In today’s Lancet Neurology, researchers led by Bob Olsson at the University of Gothenburg, Sweden, report the most comprehensive meta-analysis of Alzheimer’s disease fluid biomarkers to date. Compiling data from hundreds of studies covering tens of thousands of cases and controls, Olsson and colleagues analyzed 15 CSF and plasma biomarkers associated with Alzheimer’s or more broadly with neurodegeneration. The researchers found four with strong effect sizes, and four with moderate influence. Data from the study are curated in Alzforum’s open-access AlzBiomarker database, and will be the subject of an Alzforum webinar on April 29. 

Since the early 1990s, researchers have published reams of data on AD biomarkers, most notably on CSF analysis of Aβ42, tau, and phospho-tau. A comprehensive meta-analysis has been lacking, however, in part because data on absolute concentrations of markers in the CSF and plasma vary widely. Olsson and colleagues avoided this complication by focusing on case-control ratios of marker levels, essentially using the fold change reported in each study. After an exhaustive review of 30 years of biomarker literature, starting with the first NINCDS-ADRDA criteria of Alzheimer’s disease (McKhann et al., 1984) and ending in June 2014, the researchers identified 231 studies, covering 15,699 AD patients and 13,018 controls, that met inclusion criteria for their meta-analysis.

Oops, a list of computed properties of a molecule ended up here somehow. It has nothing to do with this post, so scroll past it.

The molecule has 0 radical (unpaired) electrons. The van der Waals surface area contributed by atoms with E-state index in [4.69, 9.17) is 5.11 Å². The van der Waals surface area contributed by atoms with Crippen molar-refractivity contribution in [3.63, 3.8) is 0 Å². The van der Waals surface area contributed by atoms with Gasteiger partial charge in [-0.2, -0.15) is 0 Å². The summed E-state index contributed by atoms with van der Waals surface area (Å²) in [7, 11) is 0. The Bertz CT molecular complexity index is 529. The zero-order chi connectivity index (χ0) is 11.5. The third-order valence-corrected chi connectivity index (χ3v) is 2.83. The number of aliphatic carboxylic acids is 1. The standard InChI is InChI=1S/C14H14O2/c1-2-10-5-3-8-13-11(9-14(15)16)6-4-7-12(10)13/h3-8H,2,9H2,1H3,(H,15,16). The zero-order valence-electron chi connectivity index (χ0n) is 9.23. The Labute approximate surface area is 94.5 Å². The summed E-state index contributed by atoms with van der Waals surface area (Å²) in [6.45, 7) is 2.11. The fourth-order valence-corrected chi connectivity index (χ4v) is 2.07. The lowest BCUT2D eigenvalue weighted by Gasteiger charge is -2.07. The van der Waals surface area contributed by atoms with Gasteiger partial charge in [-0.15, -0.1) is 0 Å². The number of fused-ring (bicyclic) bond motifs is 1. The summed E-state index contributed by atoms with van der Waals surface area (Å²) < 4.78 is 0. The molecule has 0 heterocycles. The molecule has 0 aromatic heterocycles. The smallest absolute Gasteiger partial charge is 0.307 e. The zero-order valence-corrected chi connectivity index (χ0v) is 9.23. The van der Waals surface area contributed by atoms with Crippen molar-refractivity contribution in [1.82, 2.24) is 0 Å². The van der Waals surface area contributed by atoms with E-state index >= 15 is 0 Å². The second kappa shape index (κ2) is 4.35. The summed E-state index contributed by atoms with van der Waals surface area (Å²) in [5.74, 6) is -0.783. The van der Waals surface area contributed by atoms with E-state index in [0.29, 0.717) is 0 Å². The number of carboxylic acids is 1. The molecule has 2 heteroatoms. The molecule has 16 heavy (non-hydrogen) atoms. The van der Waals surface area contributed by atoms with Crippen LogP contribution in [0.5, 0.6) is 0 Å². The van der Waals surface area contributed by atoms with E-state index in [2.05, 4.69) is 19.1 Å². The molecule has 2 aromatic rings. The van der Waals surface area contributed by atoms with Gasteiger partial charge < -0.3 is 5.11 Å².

Four CSF markers—total tau, neurofilament light chain, phospho-tau, and Aβ42—emerged as the most robust. AD-control ratios hovered around 2.0 for the first three, whereas Aβ42 was found to drop in AD CSF to almost half (0.56) the levels in controls. Four other biomarkers had moderate effect sizes, with ratios near 1.5. They are neuron-specific enolase, visinin-like protein 1, heart fatty acid-binding protein, plus the glial activation protein YKL-40. No marked differences between AD and controls emerged for seven other markers. They included Aβ38, Aβ40, sAPPα and β, MCP-1, GFAP, and the CSF-plasma ratio of albumin. Among all plasma biomarkers analyzed, only total tau significantly associated with AD. CSF Aβ42, total tau, and phospho-tau also distinguished mild cognitive impairment due to AD from stable MCI.

Researchers can explore the analysis on the interactive AlzBiomarker database, which will be updated periodically. The other principal investigators of this study are Henrik Zetterberg and Kaj Blennow at the University of Gothenburg; co-authors include Alzforum staff involved in building and curating the database.—Tom Fagan


No Available Comments

Make a Comment

To make a comment you must login or register.


Webinar Citations

  1. Learn About AD Biomarker Meta-Analysis on AlzBiomarker Database

Paper Citations

  1. . Clinical diagnosis of Alzheimer's disease: report of the NINCDS-ADRDA Work Group under the auspices of Department of Health and Human Services Task Force on Alzheimer's Disease. Neurology. 1984 Jul;34(7):939-44. PubMed.

Other Citations

  1. AlzBiomarker database

Further Reading


  1. . Diagnostic and Prognostic Utility of the Synaptic Marker Neurogranin in Alzheimer Disease. JAMA Neurol. 2016 May 1;73(5):561-71. PubMed.
  2. . Cerebrospinal Biomarkers in Alzheimer Disease-Potential Roles as Markers of Prognosis and Neuroplasticity. JAMA Neurol. 2016 May 1;73(5):508-10. PubMed.
  3. . Increased CSF neurogranin concentration is specific to Alzheimer disease. Neurology. 2016 Mar 1;86(9):829-35. Epub 2016 Jan 29 PubMed.

Primary Papers

  1. . CSF and blood biomarkers for the diagnosis of Alzheimer's disease: a systematic review and meta-analysis. Lancet Neurol. 2016 Jun;15(7):673-84. Epub 2016 Apr 8 PubMed.